CLINTON: The bill needs a lot of improvement it is not the bill that I would write. It’s not that bill that Barbara Boxer would write, and I don’t think anybody can question Senator Boxer’s credentials as someone who stands and fights—

[APPLAUSE]

CLINTON: -- as hard as she can. And I think what Chairman Boxer, because she is the Chair now of the Environment Committee, is trying to do, is to improve the bill, create a context in which that bill can lay down a marker because we’re well aware that no matter what comes out of the Committee, there will be a big fight on the floor and if something were to pass the Senate and the House, it would likely be vetoed by George Bush. So, the question that people like Barbara Boxer and I are asking is—what is the strongest bill we can get out of the Environment Committee right now? And we’re not sure yet, because we’re still working on that. So, I can’t tell you how I will vote because I don’t know what the final bill is going to be. I want a cap-and-trade system with 100 percent auction. There are other, sort of benefits that go to the existing industries that are polluting . On the other hand, we have never gotten this far before. So I’m going to try to strengthen the bill, I’m going to continue to you know, work with my colleagues and see where we end up. But, at the end of the day, it really comes down to a, a very, you know, pragmatic assessment – is getting a bipartisan bill, where Republicans actually vote for something an important first step? And you can look at that from either perspective. Now, I’m told that there are a number of environmental groups that actually support Barbara’s strategy, I know there is at least one that is adamantly against it but there are a number that I’m told are supporting it. So, it’s not a cut or dried issue. Uh, I know people are turning it into a political issue, it’s the political season, there’s one environmental group running ads against me in Iowa, basically saying that if I don’t vote against the bill in Committee, there’s something, you know, terribly wrong with me – and I, that is not useful, that gets back to the point that I said earlier – this is hard work and Democrats now are in charge by a very narrow margin in the Senate, we have one of our leading environmentalists, Barbara Boxer, chairing the Committee, I think we ought to give her a little more credit for political smarts than whatever this group is claiming in Iowa. So I don’t know where we’re going to end up, but we’re trying to make it stronger.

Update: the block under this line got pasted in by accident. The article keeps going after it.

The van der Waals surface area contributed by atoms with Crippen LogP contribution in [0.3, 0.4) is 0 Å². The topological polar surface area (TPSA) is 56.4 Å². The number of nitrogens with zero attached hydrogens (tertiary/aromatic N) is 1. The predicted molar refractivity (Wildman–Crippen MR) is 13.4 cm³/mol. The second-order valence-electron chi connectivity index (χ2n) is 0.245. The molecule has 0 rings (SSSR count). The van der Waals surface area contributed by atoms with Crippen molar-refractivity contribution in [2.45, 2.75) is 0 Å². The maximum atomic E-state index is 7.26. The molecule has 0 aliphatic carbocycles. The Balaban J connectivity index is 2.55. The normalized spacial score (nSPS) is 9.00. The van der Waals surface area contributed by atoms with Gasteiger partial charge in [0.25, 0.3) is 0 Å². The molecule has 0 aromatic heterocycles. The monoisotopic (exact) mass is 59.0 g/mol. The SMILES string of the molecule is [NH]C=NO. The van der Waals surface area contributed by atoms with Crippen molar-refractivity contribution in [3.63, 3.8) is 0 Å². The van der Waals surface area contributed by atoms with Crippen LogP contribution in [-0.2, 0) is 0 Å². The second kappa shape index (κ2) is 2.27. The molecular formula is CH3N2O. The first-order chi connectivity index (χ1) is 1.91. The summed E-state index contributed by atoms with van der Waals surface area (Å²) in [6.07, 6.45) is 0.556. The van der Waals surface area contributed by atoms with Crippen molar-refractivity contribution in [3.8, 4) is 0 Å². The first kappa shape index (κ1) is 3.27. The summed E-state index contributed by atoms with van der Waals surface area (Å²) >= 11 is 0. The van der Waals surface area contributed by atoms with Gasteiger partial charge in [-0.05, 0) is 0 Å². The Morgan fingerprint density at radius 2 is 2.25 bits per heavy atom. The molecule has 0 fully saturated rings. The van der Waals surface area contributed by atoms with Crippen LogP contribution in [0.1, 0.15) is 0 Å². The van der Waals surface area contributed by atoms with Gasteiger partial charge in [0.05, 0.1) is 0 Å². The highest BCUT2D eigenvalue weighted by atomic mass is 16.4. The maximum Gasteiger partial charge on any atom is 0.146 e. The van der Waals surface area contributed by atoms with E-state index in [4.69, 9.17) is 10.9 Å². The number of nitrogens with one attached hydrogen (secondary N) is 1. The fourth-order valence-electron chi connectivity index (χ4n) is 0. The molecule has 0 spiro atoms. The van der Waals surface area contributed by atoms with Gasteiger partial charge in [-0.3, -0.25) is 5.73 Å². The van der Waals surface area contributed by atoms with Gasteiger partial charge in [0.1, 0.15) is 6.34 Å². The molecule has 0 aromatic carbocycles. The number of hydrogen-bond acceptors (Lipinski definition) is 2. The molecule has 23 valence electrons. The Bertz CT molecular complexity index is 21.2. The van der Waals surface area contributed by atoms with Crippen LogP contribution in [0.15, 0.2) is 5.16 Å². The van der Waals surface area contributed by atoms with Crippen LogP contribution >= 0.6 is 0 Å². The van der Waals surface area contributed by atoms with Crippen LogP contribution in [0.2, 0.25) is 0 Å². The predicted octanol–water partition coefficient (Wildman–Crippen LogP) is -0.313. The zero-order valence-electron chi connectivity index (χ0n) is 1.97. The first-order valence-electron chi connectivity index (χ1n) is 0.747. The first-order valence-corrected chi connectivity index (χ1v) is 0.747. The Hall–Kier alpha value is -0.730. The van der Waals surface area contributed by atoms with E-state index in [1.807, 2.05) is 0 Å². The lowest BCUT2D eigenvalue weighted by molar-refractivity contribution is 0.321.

[APPLAUSE]

CURWOOD: There’s not much time left, Senator, but, I wanted to turn it in another direction for a moment. Uh, that’s in foreign policy in this question of climate change. Uh, this country’s in a very difficult position – we pledged as part of the Kyoto Process that we would go first, instead we’ve been pointing our finger at China and India saying, ‘we’ll they’re not doing anything, why should, why should we?' Um, we have a billion people, the IPCC says that are at a great risk of going hungry or getting drowned because of the effects of climate change – how would you restore America’s credibility in the foreign policy community on this issue of climate change?


Steve Curwood listens on while Senator Clinton grabs the crowd. (Photo: Laura Kleinhenz)

CLINTON: Well, there’s so much work to do to restore America’s credibility on any issue internationally—

[LAUGHTER, APPLAUSE]

CLINTON: -- and I think that—that’s why I emphasize taking leadership on a, in a post-Kyoto world. I’m hoping that we get a good framework coming out of Bali and then in the follow-on meetings but I think it’s clear that the Administration won’t do anything of any significance – and, so, they’ll leave office, we will have lost eight years and we’ll have to play a lot of catch-up. So, I intend to immediately move to try to convene a meeting of the countries that are the biggest emitters, including China and India. I think it is somewhat bad form for the United States to be pointing fingers at China and India, since we have by far, emitted more greenhouse gas emissions over the last century than they have and they are going to rapidly, unfortunately, make up lost time, unless they begin to change. So, I think we need to do several things simultaneously